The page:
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Black business owners in the King neighborhood reflect on Martin Luther King day

Three business owners shared their thoughts with KGW on where we're headed after 2020 as a community, and how to lift each other up along the way.

PORTLAND, Ore. — Cole Reed co-owns GreenHAUS Gallery in Northeast Portland. She is as open as the doors to her business.

“When people leave here I want them to go to their house with joy. I'm serious,” she said.

GreenHAUS sits just off Dr. Martin Luther King, Jr. Boulevard. Reed is proud of the location, and thankful for the community around her. “I'm fortunate to have a community that is fueling the tank and change.”

Chris Guinn III works a block away as co-owner of Dwell Realty and Property Management. The pride stretches over to his business as well. “Well, for one thing, I want to say I feel really proud to have our business on MLK Boulevard. I have always been proud of that,” Guinn said.

Born and raised in Portland, he acknowledges it’s a vibrant city with a dark past. “We've always been able to move a couple steps forward and then evidently, we move a step or two back sometimes,” he said. 

“In terms of what we've been through last year, and racial tensions and whatnot, I definitely think this MLK Day is definitely one that sticks out a little bit more.”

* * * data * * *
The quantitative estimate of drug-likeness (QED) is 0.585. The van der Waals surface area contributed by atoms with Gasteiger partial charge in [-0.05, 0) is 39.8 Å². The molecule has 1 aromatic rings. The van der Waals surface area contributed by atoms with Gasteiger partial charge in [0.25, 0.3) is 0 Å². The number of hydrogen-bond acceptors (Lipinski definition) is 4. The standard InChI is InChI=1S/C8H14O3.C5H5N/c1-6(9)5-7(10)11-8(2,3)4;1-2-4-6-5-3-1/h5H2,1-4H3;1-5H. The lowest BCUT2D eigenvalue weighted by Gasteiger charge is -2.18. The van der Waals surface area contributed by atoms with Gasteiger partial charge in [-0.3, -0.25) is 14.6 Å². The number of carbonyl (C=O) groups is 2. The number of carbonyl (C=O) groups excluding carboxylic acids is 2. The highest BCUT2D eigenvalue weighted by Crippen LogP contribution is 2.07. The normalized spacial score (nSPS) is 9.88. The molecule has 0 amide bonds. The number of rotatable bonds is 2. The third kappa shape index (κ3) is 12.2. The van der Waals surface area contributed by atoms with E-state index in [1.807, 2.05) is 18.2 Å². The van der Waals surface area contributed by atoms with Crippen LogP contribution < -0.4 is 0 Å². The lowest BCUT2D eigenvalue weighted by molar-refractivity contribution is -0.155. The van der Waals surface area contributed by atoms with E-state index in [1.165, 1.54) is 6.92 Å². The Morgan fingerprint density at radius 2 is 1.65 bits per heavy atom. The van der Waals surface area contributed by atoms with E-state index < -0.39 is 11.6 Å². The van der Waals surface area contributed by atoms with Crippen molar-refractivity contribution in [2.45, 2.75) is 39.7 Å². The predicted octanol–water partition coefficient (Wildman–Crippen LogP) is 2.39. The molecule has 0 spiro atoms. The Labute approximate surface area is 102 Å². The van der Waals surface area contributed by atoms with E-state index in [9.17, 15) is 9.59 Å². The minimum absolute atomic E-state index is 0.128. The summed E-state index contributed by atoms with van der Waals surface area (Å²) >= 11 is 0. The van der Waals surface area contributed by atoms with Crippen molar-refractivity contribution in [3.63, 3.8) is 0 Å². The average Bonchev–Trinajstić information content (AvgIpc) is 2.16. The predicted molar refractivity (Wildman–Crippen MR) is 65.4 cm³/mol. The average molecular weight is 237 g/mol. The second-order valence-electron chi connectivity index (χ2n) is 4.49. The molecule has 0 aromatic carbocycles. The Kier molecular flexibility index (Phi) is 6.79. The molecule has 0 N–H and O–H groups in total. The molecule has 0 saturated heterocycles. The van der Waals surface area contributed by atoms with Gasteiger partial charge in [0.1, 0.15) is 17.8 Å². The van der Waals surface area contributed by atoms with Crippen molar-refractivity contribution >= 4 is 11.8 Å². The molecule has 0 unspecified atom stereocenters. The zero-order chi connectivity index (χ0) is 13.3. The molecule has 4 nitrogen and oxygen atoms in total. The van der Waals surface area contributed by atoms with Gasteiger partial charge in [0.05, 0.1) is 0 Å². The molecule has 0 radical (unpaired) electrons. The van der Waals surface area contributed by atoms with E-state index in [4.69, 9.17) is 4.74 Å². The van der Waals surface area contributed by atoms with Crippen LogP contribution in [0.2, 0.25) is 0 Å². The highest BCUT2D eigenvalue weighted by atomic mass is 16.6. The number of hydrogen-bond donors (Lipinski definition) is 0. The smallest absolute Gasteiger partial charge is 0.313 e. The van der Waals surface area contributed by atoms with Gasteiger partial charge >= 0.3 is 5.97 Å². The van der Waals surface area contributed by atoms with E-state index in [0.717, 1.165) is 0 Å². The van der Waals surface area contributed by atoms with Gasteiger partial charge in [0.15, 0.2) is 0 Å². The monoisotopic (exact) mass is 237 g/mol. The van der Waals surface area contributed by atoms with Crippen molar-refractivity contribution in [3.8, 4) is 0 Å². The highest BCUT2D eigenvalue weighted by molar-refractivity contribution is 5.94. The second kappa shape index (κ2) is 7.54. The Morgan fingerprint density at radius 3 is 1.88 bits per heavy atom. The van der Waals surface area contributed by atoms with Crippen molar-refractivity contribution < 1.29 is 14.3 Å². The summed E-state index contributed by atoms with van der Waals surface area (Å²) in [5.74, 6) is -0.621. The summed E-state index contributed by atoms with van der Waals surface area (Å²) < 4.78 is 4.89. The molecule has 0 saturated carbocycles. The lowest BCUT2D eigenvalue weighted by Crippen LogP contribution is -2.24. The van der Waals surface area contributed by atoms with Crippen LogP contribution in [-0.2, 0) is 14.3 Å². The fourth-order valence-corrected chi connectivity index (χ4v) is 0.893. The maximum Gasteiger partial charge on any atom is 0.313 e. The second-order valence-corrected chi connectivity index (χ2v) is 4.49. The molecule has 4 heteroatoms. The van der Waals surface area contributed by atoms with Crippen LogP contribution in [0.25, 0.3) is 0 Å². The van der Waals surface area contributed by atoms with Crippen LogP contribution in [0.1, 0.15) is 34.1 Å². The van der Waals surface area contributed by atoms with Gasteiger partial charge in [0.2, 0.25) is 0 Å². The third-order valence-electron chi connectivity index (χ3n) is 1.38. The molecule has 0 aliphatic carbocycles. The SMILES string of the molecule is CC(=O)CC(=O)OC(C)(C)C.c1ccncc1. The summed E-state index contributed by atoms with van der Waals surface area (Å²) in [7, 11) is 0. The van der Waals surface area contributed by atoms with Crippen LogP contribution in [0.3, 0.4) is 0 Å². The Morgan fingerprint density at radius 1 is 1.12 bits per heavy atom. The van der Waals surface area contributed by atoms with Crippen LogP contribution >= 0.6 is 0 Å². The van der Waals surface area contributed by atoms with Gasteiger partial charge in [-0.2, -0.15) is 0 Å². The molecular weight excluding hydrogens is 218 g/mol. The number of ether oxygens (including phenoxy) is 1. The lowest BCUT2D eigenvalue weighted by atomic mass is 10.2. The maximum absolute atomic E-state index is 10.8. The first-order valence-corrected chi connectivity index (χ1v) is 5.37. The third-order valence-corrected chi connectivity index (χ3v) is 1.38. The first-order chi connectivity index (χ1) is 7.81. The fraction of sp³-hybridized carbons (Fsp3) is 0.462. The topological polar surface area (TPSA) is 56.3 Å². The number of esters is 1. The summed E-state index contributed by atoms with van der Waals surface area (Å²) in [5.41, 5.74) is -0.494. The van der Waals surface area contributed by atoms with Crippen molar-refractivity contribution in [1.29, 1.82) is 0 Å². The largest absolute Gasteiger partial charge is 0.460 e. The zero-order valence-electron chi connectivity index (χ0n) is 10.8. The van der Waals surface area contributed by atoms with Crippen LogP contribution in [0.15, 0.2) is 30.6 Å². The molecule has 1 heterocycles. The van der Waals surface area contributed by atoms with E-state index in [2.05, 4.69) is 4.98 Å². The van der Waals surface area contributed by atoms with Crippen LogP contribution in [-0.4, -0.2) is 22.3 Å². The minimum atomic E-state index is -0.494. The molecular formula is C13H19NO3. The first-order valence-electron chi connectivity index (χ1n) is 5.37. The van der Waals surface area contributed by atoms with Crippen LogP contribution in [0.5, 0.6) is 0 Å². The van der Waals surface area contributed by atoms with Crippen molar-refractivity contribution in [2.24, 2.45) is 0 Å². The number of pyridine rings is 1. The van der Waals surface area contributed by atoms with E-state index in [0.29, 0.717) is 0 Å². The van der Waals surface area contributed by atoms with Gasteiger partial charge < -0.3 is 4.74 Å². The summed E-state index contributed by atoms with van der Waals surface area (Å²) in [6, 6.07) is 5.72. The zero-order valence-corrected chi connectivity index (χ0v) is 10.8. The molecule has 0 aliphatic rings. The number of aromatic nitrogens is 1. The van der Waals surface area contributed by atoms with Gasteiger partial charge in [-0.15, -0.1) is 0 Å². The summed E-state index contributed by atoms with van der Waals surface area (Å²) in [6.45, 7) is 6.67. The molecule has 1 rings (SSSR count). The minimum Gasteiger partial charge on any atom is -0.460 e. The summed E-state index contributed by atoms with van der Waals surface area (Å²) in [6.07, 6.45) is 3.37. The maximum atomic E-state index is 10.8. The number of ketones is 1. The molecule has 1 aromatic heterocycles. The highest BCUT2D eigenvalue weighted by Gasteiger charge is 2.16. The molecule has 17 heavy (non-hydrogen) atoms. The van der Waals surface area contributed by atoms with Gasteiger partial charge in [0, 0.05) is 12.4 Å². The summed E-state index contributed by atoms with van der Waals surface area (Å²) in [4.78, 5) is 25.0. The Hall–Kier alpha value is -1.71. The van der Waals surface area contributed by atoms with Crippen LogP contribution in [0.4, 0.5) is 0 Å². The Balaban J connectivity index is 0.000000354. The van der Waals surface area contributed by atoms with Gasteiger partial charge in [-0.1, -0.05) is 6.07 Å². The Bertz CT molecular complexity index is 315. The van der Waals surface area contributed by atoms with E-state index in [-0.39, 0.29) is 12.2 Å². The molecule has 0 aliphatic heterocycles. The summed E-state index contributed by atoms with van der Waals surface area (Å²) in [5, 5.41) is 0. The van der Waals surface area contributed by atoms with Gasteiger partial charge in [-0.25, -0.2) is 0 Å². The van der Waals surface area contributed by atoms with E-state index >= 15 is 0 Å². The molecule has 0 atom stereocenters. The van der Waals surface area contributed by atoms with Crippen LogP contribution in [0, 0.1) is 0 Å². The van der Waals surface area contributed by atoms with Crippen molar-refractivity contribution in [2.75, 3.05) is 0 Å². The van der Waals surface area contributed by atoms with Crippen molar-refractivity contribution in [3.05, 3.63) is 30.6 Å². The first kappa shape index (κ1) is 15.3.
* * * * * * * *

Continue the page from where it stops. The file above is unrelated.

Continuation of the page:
“That's what King was all about and we want this nation to be healed. We don't want this nation to be divided, any longer,” said Theotis Cason, owner of Cason’s Fine Meats. “I grew up as a little boy running up and down the streets and watching it grow and watching it change. Some change for the better. Some change, not so good.”

Driving forward, especially down the boulevard, is a reminder of the progress made, but how far we have to go still.

“Let's keep driving, let's go forward,” said Cason. “But let's pick the ones up that’s down. Let's give him a chance.”

On a day of reflection and remembrance, how can we respond as a country and a community and move forward together?

“The past is important but the future…is definitely what we should strive to make better, and hopefully we can, as people and as a city, as citizens,” Guinn said.

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